William Phillips is part of the Disclosure family. Last year, he released the ‘Patterns’ EP on their label, Method. No surprise then that he shares the same set of influences: UK garage, classic house, a dash of rave culture. These styles came together to fine effect earlier this year on ‘Holding On’, which took a skippety garage beat and melancholy pianos (Phillips is a self-taught pianist) and floated loved up vocals from Josef Salvat and Niia over the top. Where to go if you like your dance music with a heart this weekend.

http://www.youtube.com/watch?v=4KVVcPBWbLU

Hudson Mohawke
Ross Birchard has spent a good part of the last few years co-producing Kanye West’s most interesting songs, and then working for an assortment of other rappers including Drake and Lil Wayne on the back of the results. It explains in part the six-year wait for the follow-up to his 2009 debut, ’Butter’. ‘Lantern’, released in June, felt like a bid to put some blue sky between himself and the hip-hop world and get back to the beautiful sonic oddness of tracks such as ‘Fuse’. Mission accomplished. And he’s a whole lot more interesting as a result.

Ben Khan
Like mysterious London enigma Jai Paul, Ben Khan makes warped R&B. Soulful vocals and smooth textures are refracted through an electronic lens. The result is something spikier, a bit rougher and far more interesting than the mainstream variety. Khan’s main instrument is the guitar and his music has hints of Parliament’s funk. The title track of this summer’s ‘1000’ EP defies categorisation. The clipped, typewriter beats could come from electro, while the fat synth licks have shades of Dam-Funk. It so unique you can forgive him for rhyming “lady” with “baby”, as he does on ‘Red’. Look out for both this weekend.

Rustie
Russell ‘Rustie’ Whyte said that he wanted his second album, ‘Green Language’, released last year, to be more serious than his 2011 debut, ‘Glass Swords’, on which he reckoned he was taking the piss (his words). The baby went out with the bathwater a bit. While there were some killer tunes on ‘Green Language’, such as ‘Attak’, his collaboration with Detroit rapper Danny Brown, and the poundingly heavy ‘Raptor’, it felt too safe in places. Rustie is at his best when he doesn’t care what people think. It’s the same story with his DJ sets.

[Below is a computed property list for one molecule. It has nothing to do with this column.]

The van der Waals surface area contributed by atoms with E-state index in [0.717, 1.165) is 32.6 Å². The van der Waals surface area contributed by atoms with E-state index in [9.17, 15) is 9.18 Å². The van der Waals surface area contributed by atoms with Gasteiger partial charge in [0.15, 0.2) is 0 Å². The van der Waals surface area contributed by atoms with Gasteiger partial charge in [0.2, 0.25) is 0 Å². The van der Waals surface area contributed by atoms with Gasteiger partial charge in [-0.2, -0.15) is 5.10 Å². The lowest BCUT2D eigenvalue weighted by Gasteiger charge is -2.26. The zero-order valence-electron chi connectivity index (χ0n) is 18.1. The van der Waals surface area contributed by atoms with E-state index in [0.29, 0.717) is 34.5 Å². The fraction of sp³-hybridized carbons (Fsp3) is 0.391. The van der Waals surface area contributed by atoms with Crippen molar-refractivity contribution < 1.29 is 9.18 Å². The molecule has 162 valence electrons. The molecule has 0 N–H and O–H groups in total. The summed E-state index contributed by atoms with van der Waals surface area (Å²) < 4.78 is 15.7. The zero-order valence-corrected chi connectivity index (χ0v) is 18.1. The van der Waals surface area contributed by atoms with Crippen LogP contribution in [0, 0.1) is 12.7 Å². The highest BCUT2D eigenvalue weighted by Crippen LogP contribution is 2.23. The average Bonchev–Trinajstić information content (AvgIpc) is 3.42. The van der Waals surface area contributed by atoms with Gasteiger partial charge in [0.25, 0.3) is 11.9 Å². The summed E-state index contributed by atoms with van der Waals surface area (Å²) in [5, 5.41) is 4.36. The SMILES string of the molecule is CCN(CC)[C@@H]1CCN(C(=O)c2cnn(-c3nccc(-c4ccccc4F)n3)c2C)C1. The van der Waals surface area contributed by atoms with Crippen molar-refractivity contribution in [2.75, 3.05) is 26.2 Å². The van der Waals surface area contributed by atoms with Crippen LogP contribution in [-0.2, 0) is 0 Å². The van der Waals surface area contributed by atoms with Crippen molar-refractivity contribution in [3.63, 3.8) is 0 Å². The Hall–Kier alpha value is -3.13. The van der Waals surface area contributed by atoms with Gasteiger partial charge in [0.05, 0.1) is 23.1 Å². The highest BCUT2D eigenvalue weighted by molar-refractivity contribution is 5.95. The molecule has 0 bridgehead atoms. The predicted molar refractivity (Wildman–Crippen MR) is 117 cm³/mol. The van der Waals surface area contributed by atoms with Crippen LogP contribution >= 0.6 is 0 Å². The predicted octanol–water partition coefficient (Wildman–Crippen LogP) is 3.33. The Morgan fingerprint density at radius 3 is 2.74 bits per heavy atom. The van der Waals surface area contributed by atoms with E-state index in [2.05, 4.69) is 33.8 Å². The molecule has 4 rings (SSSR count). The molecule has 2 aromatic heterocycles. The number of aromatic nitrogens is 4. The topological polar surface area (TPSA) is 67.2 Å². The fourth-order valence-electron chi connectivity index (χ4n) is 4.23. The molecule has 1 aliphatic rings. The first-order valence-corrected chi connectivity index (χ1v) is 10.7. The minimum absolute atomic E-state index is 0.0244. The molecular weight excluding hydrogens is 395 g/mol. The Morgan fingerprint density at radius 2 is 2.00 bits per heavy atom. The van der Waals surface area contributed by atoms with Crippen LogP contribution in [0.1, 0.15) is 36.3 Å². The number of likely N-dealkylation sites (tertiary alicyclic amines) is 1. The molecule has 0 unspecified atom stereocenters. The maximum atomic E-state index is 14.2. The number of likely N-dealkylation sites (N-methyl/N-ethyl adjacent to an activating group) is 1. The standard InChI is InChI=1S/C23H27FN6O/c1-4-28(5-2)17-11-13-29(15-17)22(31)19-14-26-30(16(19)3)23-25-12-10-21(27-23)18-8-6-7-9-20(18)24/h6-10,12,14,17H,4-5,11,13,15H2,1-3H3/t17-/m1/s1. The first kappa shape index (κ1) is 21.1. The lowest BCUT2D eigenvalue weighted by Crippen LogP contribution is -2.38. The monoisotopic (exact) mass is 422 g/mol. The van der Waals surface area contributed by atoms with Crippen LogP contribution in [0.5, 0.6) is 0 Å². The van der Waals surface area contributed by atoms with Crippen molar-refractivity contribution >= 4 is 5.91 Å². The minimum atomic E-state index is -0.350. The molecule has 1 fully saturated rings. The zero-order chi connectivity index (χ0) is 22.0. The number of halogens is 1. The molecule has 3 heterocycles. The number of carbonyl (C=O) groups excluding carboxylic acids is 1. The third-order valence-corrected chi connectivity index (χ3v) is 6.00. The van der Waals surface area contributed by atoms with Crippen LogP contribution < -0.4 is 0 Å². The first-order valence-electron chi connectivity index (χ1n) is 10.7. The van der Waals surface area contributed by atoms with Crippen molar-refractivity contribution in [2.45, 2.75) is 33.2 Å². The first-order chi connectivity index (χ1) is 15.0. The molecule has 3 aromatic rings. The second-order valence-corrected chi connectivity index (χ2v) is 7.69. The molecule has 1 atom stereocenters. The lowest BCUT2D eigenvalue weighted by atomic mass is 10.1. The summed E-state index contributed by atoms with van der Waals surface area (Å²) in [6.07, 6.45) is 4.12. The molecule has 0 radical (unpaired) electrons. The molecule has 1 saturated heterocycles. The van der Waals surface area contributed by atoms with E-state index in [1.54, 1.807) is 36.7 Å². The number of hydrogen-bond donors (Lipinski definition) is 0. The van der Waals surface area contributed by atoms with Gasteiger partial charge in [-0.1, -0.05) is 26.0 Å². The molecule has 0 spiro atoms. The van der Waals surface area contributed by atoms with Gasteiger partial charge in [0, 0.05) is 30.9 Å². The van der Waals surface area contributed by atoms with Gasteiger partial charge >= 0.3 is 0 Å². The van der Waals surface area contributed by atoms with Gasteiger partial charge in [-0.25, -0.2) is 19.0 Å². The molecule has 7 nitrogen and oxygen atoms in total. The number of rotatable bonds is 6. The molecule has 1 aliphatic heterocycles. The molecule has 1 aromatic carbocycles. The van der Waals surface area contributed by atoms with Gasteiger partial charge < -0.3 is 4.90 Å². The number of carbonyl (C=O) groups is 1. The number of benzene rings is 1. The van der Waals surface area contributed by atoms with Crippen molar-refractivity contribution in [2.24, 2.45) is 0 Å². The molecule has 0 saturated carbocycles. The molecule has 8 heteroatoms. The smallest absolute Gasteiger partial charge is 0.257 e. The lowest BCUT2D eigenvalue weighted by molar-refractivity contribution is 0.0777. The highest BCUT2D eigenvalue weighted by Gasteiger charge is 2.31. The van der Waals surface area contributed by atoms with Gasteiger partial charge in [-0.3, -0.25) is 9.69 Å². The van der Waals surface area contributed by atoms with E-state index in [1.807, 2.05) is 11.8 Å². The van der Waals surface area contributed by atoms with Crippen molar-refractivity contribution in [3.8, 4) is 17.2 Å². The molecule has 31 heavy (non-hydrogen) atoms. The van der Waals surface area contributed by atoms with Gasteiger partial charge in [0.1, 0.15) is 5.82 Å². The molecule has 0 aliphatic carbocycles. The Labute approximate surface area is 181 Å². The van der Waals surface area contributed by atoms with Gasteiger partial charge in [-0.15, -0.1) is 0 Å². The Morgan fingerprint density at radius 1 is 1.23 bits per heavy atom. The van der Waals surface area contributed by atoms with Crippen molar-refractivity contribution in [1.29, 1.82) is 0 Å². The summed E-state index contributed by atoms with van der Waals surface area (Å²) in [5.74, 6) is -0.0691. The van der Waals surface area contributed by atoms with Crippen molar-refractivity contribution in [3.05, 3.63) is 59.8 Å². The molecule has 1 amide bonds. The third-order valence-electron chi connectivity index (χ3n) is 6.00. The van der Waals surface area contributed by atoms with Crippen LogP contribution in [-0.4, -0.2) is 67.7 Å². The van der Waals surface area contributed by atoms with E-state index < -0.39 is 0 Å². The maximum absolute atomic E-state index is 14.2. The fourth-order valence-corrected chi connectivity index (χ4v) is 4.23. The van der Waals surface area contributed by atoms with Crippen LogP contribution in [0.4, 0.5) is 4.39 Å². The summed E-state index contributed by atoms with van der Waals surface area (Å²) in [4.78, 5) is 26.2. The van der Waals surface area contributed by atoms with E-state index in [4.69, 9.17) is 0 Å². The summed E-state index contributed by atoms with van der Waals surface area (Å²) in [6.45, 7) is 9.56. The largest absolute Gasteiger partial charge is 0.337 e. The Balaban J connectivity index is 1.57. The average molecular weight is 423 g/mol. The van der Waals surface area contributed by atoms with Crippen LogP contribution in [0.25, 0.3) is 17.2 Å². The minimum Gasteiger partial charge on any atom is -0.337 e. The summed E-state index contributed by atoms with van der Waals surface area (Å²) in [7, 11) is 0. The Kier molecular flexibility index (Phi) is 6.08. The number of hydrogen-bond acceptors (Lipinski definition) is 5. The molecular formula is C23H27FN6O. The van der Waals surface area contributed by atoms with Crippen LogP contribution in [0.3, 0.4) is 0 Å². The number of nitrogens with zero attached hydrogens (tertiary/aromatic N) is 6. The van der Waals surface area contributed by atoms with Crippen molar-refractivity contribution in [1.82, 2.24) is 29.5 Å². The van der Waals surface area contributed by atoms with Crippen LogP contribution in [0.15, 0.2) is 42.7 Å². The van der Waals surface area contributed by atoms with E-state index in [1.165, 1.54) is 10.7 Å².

Blonde
Adam Englefield and Jacob Manson are proof that house music’s obsession with the ’90s remains in full effect. Their latest single, ‘Feel Good (It’s Alright)’, is a an extravaganza of pianos and a dancefloor diva belting out “You make me feel goOOODDD!” over and over. It would have slotted perfectly into one of Graeme Park’s sets at the Hacienda in, say, 1996. And it’s a total blast, because, when you’re ‘on one’, as ravers used to say, feelgood piano house sounds pretty flipping perfect.

Evian Christ
Joshua Leary recently tweeted: “Despite smashing the clubs, I am extremely disappointed to have once again been ignored by the Bass Music Awards.” Well he might be. The Merseyside producer – who has also worked with Kanye – is one of the most inventive and imaginative around. Last year’s ‘Waterfall’ EP was stunning. ‘Salt Carousel’ pitched booming sub bass against scratchy synths that fizzed around like a wasp with a damaged wing, while ‘Fuck Idol’ took the bass so low it sounded like it could destroy planets. His live sets are thunderingly heavy too. You’ve been warned.

Chris Cottingham